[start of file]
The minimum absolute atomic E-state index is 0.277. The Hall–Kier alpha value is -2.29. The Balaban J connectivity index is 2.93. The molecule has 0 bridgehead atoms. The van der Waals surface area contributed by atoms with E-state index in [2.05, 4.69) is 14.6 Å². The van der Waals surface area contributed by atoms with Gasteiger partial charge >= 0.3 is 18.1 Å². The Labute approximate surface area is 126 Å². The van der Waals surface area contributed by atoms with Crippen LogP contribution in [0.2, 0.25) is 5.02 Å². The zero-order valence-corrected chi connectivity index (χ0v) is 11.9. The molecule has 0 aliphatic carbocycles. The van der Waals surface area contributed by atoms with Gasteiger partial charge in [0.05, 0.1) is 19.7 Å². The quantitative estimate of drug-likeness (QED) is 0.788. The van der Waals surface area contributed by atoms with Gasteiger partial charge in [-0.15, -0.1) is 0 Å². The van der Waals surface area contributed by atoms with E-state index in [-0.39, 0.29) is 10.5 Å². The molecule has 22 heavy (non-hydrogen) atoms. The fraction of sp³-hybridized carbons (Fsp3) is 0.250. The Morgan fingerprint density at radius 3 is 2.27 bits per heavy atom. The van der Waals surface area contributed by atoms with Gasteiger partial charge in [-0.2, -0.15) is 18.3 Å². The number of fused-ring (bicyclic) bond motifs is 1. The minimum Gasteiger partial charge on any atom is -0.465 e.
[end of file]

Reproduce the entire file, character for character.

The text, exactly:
The minimum absolute atomic E-state index is 0.277. The Hall–Kier alpha value is -2.29. The Balaban J connectivity index is 2.93. The molecule has 0 bridgehead atoms. The van der Waals surface area contributed by atoms with E-state index in [2.05, 4.69) is 14.6 Å². The van der Waals surface area contributed by atoms with Gasteiger partial charge >= 0.3 is 18.1 Å². The Labute approximate surface area is 126 Å². The van der Waals surface area contributed by atoms with Crippen LogP contribution in [0.2, 0.25) is 5.02 Å². The zero-order valence-corrected chi connectivity index (χ0v) is 11.9. The molecule has 0 aliphatic carbocycles. The van der Waals surface area contributed by atoms with Gasteiger partial charge in [0.05, 0.1) is 19.7 Å². The quantitative estimate of drug-likeness (QED) is 0.788. The van der Waals surface area contributed by atoms with Gasteiger partial charge in [-0.15, -0.1) is 0 Å². The van der Waals surface area contributed by atoms with E-state index in [-0.39, 0.29) is 10.5 Å². The molecule has 22 heavy (non-hydrogen) atoms. The fraction of sp³-hybridized carbons (Fsp3) is 0.250. The Morgan fingerprint density at radius 3 is 2.27 bits per heavy atom. The van der Waals surface area contributed by atoms with Gasteiger partial charge in [-0.2, -0.15) is 18.3 Å². The number of fused-ring (bicyclic) bond motifs is 1. The minimum Gasteiger partial charge on any atom is -0.465 e.